Progress Highlight- How we got Dillon started with language
Dillon and his Mand
By J.J. Tomash, Ph.D., BCBA-D - January 7, 2021
Go Back Dillon (fictional name) is a 3-year-old, non-verbal kiddo diagnosed with ASD and Speech Delay who started services with BehaviorSpan in May of 2020. He had no prior experience with ABA (Applied Behavior Analysis) or Early Intervention when he first came to work with us. His parents were concerned about his communication skills. He had lost the few words he had when he was younger- now he only made a few unintelligible sounds. Another thing they wanted to work on was his following instructions. With a new little brother at home, it was getting harder for them to devote all their time and energy to Dillon. Giving him instructions would evoke tantrums that included throwing items, crying, and hitting his little brother.
We recognized quickly that the most important breakthrough skill we needed to help Dillon with was mand training. Mand training is the process of teaching someone how to freely request items, activities and people that they want. While it seems like a simple thing, being able to request things one wants is the most foundational type of language. To an individual that doesn’t communicate at all, being able to ask for things shows them the power that they can have what they want by simply asking for it. It begins the process of showing them all of the powerful things language can do for them (which we take for granted daily).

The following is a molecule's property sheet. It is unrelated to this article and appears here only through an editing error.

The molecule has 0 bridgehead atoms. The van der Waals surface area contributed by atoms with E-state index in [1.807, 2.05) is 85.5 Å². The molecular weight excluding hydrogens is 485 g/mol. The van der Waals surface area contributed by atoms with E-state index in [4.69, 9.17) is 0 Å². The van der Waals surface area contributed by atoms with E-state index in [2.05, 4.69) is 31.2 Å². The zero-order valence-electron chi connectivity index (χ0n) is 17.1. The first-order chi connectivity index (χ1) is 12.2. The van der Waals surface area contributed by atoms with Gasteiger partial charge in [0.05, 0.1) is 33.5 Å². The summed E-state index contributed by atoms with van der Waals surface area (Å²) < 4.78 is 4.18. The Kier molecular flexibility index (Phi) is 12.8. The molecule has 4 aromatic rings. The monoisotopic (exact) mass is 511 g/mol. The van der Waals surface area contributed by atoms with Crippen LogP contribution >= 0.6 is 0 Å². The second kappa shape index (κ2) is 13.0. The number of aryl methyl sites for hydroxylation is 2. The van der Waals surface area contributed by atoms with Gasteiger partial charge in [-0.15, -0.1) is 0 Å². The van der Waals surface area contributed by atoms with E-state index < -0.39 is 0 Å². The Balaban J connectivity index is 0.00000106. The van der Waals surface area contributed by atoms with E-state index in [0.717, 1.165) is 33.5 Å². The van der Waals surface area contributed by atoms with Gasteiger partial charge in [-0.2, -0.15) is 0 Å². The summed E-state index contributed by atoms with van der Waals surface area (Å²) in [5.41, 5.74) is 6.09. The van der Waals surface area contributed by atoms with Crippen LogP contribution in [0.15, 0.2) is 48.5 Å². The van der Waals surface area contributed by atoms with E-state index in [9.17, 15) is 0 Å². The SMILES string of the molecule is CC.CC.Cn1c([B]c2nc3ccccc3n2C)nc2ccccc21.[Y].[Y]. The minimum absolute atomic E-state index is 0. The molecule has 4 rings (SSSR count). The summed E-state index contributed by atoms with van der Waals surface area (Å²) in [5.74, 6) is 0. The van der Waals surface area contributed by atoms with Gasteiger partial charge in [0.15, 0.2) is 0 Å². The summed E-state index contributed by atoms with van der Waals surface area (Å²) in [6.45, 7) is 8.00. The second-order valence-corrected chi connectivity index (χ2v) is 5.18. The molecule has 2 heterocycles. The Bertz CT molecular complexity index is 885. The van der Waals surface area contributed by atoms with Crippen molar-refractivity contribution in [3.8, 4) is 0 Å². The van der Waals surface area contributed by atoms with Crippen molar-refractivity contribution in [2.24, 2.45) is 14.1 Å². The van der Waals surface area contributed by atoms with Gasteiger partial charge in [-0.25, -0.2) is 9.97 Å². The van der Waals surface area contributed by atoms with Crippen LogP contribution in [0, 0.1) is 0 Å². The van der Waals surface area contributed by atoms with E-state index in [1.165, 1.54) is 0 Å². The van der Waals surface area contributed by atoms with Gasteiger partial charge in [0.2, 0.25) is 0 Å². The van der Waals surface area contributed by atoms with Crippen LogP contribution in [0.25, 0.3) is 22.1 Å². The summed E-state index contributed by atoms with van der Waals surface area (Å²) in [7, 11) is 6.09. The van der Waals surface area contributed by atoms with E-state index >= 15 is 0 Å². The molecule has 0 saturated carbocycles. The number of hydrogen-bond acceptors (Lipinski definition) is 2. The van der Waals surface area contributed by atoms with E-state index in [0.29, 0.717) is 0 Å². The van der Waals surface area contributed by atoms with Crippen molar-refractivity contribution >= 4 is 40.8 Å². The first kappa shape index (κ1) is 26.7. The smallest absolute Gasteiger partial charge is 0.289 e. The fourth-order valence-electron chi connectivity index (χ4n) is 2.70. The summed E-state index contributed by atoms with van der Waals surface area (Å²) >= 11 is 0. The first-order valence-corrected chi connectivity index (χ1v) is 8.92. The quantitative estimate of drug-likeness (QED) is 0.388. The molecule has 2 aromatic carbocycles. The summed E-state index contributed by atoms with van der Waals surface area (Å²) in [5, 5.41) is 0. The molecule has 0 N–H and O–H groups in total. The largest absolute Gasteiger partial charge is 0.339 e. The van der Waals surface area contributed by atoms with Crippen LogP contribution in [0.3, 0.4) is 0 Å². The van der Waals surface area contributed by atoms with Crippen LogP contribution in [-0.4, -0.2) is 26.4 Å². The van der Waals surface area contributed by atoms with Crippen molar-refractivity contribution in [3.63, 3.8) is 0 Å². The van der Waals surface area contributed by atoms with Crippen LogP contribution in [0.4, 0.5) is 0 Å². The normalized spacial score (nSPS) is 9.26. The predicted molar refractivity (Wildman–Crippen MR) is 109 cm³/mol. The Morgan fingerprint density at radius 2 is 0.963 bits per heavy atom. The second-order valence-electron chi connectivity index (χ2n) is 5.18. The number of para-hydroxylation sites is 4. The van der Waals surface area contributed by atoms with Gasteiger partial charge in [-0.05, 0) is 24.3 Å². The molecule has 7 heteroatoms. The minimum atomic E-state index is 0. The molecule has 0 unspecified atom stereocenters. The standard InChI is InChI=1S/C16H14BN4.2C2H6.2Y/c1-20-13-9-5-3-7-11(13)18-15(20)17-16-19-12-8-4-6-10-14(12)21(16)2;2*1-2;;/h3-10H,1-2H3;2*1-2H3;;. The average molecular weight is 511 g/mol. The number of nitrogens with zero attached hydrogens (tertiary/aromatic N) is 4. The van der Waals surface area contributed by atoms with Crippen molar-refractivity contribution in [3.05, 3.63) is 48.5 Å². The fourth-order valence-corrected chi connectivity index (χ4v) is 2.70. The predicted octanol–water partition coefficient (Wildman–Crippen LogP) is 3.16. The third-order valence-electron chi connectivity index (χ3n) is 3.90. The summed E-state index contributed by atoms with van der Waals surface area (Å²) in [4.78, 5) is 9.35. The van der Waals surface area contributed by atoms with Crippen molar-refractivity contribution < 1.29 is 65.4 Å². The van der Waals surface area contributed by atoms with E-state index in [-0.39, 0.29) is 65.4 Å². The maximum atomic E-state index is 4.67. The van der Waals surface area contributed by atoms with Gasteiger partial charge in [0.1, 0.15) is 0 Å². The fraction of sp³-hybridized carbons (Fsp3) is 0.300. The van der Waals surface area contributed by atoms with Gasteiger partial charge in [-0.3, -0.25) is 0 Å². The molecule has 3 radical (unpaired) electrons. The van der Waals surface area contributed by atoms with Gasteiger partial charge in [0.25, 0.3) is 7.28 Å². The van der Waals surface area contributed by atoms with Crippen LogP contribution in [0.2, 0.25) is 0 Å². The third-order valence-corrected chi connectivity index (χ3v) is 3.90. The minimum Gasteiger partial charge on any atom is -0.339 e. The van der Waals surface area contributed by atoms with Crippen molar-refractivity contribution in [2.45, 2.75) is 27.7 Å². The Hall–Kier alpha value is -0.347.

Knowing this, we started immediately with teaching communication. We started on a picture exchange program to help with his communication (manding by gesturing to a picture of what he wants). Initially, we found that Dillon only knew how to ask for one thing he wanted (a basketball). After the first three months we were able to teach him how to ask for up to 50 different objects and activities he wanted- including “help” and “eat”. This was a major break-through for him- he is now able to navigate through all his picture cards and ask for things on his own. Parents recalled a story where he was crying at home and they didn’t know what to do, so they showed him some picture cards, and he picked out the picture of his grandma. They called his grandma right away, and he immediately calmed down when she started talking to him. As for his following instructions, he is now able to do 15-minute table sessions twice every hour and tolerates waiting for up to 15 minutes for something he really wants.
Dillon scored 16.5 on his initial VB-MAPP (an assessment used to determine a client’s level of language development). After just 4 months of Early Intervention ABA therapy he had more than doubled his score to 35. He now also has a few word approximations, and has recently started babbling, which his parents are thrilled about. He has grown so much in such a small amount of time, and we are excited to see him learn more each day.